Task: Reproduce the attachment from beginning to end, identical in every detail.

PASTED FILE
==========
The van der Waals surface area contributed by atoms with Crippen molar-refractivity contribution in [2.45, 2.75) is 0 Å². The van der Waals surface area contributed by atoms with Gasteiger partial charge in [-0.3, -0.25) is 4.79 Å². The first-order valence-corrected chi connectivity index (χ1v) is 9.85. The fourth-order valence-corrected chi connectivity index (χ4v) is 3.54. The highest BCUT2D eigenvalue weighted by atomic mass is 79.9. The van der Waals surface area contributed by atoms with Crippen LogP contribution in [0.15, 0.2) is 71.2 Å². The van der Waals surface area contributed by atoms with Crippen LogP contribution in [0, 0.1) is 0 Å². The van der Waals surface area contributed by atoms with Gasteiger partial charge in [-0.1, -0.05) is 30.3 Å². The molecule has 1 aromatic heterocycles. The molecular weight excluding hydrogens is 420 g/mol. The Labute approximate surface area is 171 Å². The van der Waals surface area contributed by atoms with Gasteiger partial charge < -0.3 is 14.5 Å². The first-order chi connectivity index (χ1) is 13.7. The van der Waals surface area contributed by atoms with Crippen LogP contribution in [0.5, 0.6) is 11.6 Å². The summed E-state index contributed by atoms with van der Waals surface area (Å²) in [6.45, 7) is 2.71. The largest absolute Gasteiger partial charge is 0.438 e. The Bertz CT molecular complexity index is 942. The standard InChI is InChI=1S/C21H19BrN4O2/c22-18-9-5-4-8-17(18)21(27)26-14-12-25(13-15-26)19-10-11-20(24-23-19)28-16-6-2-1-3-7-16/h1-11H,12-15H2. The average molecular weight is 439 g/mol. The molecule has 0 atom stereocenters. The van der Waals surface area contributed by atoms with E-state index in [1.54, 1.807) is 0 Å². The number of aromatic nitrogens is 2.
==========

The van der Waals surface area contributed by atoms with Crippen molar-refractivity contribution in [2.45, 2.75) is 0 Å². The van der Waals surface area contributed by atoms with Gasteiger partial charge in [-0.3, -0.25) is 4.79 Å². The first-order valence-corrected chi connectivity index (χ1v) is 9.85. The fourth-order valence-corrected chi connectivity index (χ4v) is 3.54. The highest BCUT2D eigenvalue weighted by atomic mass is 79.9. The van der Waals surface area contributed by atoms with Crippen LogP contribution in [0.15, 0.2) is 71.2 Å². The van der Waals surface area contributed by atoms with Crippen LogP contribution in [0, 0.1) is 0 Å². The van der Waals surface area contributed by atoms with Gasteiger partial charge in [-0.1, -0.05) is 30.3 Å². The molecule has 1 aromatic heterocycles. The molecular weight excluding hydrogens is 420 g/mol. The Labute approximate surface area is 171 Å². The van der Waals surface area contributed by atoms with Gasteiger partial charge < -0.3 is 14.5 Å². The first-order chi connectivity index (χ1) is 13.7. The van der Waals surface area contributed by atoms with Crippen LogP contribution in [0.5, 0.6) is 11.6 Å². The summed E-state index contributed by atoms with van der Waals surface area (Å²) in [6.45, 7) is 2.71. The largest absolute Gasteiger partial charge is 0.438 e. The Bertz CT molecular complexity index is 942. The standard InChI is InChI=1S/C21H19BrN4O2/c22-18-9-5-4-8-17(18)21(27)26-14-12-25(13-15-26)19-10-11-20(24-23-19)28-16-6-2-1-3-7-16/h1-11H,12-15H2. The average molecular weight is 439 g/mol. The molecule has 0 atom stereocenters. The van der Waals surface area contributed by atoms with E-state index in [1.54, 1.807) is 0 Å². The number of aromatic nitrogens is 2.